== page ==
Long term care is a costly expense for most families, one that is usually paid for using Medicaid, private insurance or out-of-pocket savings. The challenge is that most middle and upper-middle class families do not qualify for Medicaid. These families may find that the out-of-pocket expenses for long term care can be crippling.
For this reason, many Americans are turning to insurance to cover their long term care expenses. Learn more about how to find the right long term care insurance (LTCI) policy for your family.
With so many different types of LTCI policies out there, choosing the right type of coverage can be challenging. There’s a lot to consider.
If you don’t have a LTCI policy already, should you get one? If you do have one, is it the right type of policy to cover your needs?
According to Barron’s Financial Investment News, statistics show that 70% of 65-year-olds today will need long-term care at some point in their life. Statistically speaking then, the odds that you or a family member will need long term care insurance are pretty high. However, you may not need LTCI if you:
However, “families in the top third of the wealth distribution, but below the top 1%,” or “anyone with $500,000 to $5 million in assets” should have LTCI, says Barron’s Financial News. “For them, a truly catastrophic event, like 20 years of care for an Alzheimer’s disease patient, could easily burn through their assets.”
A problem that some families run into is that they have some form of insurance, but find they don’t qualify when they feel it’s time to use it.
Although every policy is different, generally speaking, to qualify for LTCI a person must be unable to perform a pre-set number of basic daily living activities.
Although these activities and the definition of these activities vary by policy and insurance company, common examples include being:
If you think you will need LTCI and don’t have it, then the time to apply is probably now. Like most insurance policies, the older you are the more you can expect to pay in premiums.
For example, a LTCI policy “purchased at 65 can be well over 50% more than an identical product bought at 55,” Barron’s Financial Investment News reports. “The sweet spot is in the late 50s… the price is still very affordable, and people are starting to think seriously about retirement.”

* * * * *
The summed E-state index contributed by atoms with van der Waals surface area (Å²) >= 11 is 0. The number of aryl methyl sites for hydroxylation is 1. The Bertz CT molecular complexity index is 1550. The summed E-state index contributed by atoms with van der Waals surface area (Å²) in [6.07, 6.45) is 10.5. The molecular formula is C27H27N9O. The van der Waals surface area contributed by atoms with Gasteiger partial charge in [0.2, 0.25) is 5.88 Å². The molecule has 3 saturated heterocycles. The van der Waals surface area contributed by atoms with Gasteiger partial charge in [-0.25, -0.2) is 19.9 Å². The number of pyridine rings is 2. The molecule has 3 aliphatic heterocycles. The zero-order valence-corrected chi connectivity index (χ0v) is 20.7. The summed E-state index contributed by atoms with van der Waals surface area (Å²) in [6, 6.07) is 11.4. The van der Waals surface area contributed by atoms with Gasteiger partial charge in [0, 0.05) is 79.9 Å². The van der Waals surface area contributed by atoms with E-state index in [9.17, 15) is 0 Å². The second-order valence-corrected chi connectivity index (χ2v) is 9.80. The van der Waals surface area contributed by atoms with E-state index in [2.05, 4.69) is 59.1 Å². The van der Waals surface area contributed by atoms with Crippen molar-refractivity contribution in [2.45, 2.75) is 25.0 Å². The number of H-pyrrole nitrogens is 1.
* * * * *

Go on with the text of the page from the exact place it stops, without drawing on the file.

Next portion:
Health plays an important factor too. Like most insurance policies it’s better to apply when you’re healthy so you pay less in premiums. If you have some health concerns then you might not quality for insurance. Overall health is one of the reasons that 25% of applicants between 60-69 are denied LTCI coverage.
Prices for LTCI depend on:
The difference in prices varies greatly from one company to another and depend on factors like the type of benefits and your geographical location. Annual premiums could run anywhere from $2,000-$7,000 depending on a number of the abovementioned factors.
Keep in mind that insurance companies can increase their annual premiums. For example, in 2012, state insurance regulators in New Jersey granted Metlife’s request to increase LTCI premium rates by 20.5%. In 2014, state insurance regulators in Texas allowed Allianz to increase LTCI premium rates by 75%.
The industry has changed the type of LTCI coverage offered over the years. Some earlier policies will only cover nursing-home expenses while newer policies may include adult day care, assisted living or home care.
Some policies pay a small cash stipend for care by a family member, which is the “most common and least expensive kind,” suggests Barron’s Financial News. “It is also the most comfortable and reassuring for the patient, and the choice that most people would make; to stay in their own homes.”
Some other common types of LTCI policies include:
According to US News, it’s important to consider the following when purchasing (or evaluating your current) LTCI:
In addition to the policy itself, it’s important to look at the company providing the policy. Are they a reliable company that is unlikely to go under? Before purchasing a policy, you should check the financial rating of the insurance company you’re considering doing business with.
In addition to looking at how financially sound the company is, it’s important to also ask about the claims-paying history of the company and know how many LTCI policies the company has sold.
Watch out for new insurance companies or ones that are new to selling LTCI policies. Sometimes (but not always) it’s safest to go with a large insurance company which is financially stable and therefore less likely to raise your insurance premiums.
It’s critical that you factor this information into your decision about LTCI, including the types of policy and coverage options that are best for you.
This information is intended as a guide only. You should reach out to an accountant, elder law attorney, financial advisor or insurance broker about your options and unique situation.